After a fairly flat opening 4km, the day’s climbing began, and for 3km it was gradients of up to 11% that would put the hurt straight into the legs. While the course saw a slight downhill towards the end, there was no chance for recovery, as the riders would have to go full gas to either claw back some time lost on the climb, or to try and draw out an advantage on the descent.

Looking over the route and its challenging profile, Sport Director, Sean Yates saw that the stage would test every rider. “The course had a bit of everything really. Some very steep climbs and also descents, and pacing was key, but by the end of the day, the strongest will take the stage on a parcours like this.”

With the course consisting more of climbs than a more traditional time trial, most riders opted to tackle the course on a standard road bike with clip-on aero bars. With the more competitive riders putting in times of a little more than half an hour, Michael Valgren set a strong time early on, recording 33’05” – a ride which kept him in the top twenty most of the day.

With the GC favourites starting their rides as the day wore on, it was Roman Kreuziger’s turn to make his way onto the course. The smooth roads promoted fast times, and the combination of flats, uphills and a downhill section meant the faster times demanded riders be skilled at all three in order to set a good time. Making good use of the course and riding well throughout, Roman came home in 32’03” – a full minute faster than Michael – and held a top ten place as he waited for the rest of the GC riders to come in. With everyone home, Roman finished just outside the top ten, taking 13th spot, and in spite of a strong ride that saw him perform well on all of the stage’s terrain, the Czech national road champion dropped a place in the GC – a position he is more than capable of reclaiming in the coming road stages.

While the Tinkoff GC rider had lost a place in the GC after the stage, Yates, was confident of Roman’s ability and was pleased with his performance on the challenging stage. “Roman did a good ride, he might have slipped a bit on GC but it was very tight with all the guys only separated by a few seconds here and there, apart from the top riders on the stage. He did a good ride, did everything he could and paced it right. He had one scare where he almost came down after a few kilometres when the wheel slipped, but otherwise it was a good ride. Everyone else got through ok, they just went through the motions.”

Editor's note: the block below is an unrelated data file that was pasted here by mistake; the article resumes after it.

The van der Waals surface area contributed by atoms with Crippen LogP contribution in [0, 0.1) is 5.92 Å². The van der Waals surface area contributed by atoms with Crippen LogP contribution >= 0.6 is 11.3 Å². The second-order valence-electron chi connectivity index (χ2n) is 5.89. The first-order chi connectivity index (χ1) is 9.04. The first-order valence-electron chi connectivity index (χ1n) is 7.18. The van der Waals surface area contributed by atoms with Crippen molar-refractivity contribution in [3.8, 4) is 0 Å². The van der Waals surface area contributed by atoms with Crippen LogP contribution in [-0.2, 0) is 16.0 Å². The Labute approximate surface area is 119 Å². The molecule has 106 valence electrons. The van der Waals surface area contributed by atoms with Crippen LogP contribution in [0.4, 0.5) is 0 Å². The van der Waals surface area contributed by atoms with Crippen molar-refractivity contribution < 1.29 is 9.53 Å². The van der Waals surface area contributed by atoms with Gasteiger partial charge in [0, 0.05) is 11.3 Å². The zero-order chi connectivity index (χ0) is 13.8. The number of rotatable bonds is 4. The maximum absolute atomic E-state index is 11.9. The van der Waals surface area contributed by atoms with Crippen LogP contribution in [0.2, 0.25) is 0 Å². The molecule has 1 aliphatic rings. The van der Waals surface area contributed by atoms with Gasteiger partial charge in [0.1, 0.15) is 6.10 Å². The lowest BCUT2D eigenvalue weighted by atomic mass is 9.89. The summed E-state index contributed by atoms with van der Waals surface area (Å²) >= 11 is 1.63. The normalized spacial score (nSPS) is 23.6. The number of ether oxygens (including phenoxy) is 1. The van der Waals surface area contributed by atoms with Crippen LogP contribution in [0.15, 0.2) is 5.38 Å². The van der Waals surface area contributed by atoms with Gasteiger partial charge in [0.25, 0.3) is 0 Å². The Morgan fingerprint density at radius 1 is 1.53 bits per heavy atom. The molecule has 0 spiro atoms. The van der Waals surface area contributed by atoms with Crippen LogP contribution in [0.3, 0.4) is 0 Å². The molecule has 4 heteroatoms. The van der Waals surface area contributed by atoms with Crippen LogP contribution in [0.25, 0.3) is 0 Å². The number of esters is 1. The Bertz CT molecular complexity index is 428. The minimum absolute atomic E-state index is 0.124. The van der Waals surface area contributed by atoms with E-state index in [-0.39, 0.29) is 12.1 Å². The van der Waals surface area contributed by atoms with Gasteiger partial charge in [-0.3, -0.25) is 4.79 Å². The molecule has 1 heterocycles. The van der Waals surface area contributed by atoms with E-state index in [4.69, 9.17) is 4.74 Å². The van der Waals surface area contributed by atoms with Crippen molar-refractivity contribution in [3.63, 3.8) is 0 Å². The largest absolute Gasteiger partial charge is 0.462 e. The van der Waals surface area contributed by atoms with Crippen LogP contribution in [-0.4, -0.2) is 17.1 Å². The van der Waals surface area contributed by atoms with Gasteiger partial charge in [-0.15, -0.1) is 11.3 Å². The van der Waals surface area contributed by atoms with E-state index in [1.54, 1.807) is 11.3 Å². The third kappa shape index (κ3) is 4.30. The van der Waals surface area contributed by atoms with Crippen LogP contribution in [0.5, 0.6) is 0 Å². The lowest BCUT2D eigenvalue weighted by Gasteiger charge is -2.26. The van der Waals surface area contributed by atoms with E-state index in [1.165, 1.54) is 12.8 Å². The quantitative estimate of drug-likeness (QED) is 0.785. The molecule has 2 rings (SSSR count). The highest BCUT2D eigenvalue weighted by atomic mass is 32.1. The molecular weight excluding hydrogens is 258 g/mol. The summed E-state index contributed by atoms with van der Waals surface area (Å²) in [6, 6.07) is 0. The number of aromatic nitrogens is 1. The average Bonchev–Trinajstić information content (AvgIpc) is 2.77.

The King of the Mountains, Rafal Majka, was feeling the efforts of two days in the break, but was keen to take more mountain points tomorrow, and so took the ITT more gently. “I felt a bit tired after yesterday's long breakaway but today I didn't go full gas, only enough to open the engine and set a nice pace, that was it. I needed to save a bit of energy for the stages to come - it's not just the Tour in my legs but also the Giro too. We want to go in the breakaway tomorrow of course, but we will see. And for sure others want to try to take the jersey but I won't make it easy. I want to take this jersey to Paris and home - I like it so much, and already won it in 2014 already.”

Peter Sagan was also trying to conserve energy ahead of the alpine stages to come. “Yesterday I was trying to help Rafa get points for the mountain jersey, now today I tried to have it as a rest day, to do the time trial inside the limit as we still have two very hard stages ahead before Paris.”

It’s back on the road tomorrow, but it’s not out of the mountains, with views of Mont Blanc throughout the day. At 146km, the route from Albertville to Saint-Gervais is one of the shortest stages of the Tour, but the profile clearly shows how hard the day is going to be: there are four categorised climbs, the toughest being the Hors Catégorie Montée de Bisanne, cresting 50km from the stage’s finish. The two final climbs, of which the Montée de Bisanne is one, each have an average gradient of 8%, and only the strongest riders will be able to contest the win here.

Ahead of the day, Yates saw that the stage would be a challenge for the whole team. “Tomorrow is another mountain stage and the polka dot jersey is not yet sewn up. Roman has got to keep plugging away in the GC fight, and Rafa has to keep an eye on De Gendt too. He had a hard day in the break yesterday, but I'm sure he'll be ready to fight again tomorrow.”

Lotto-Soudal previews the Tour de Wallonie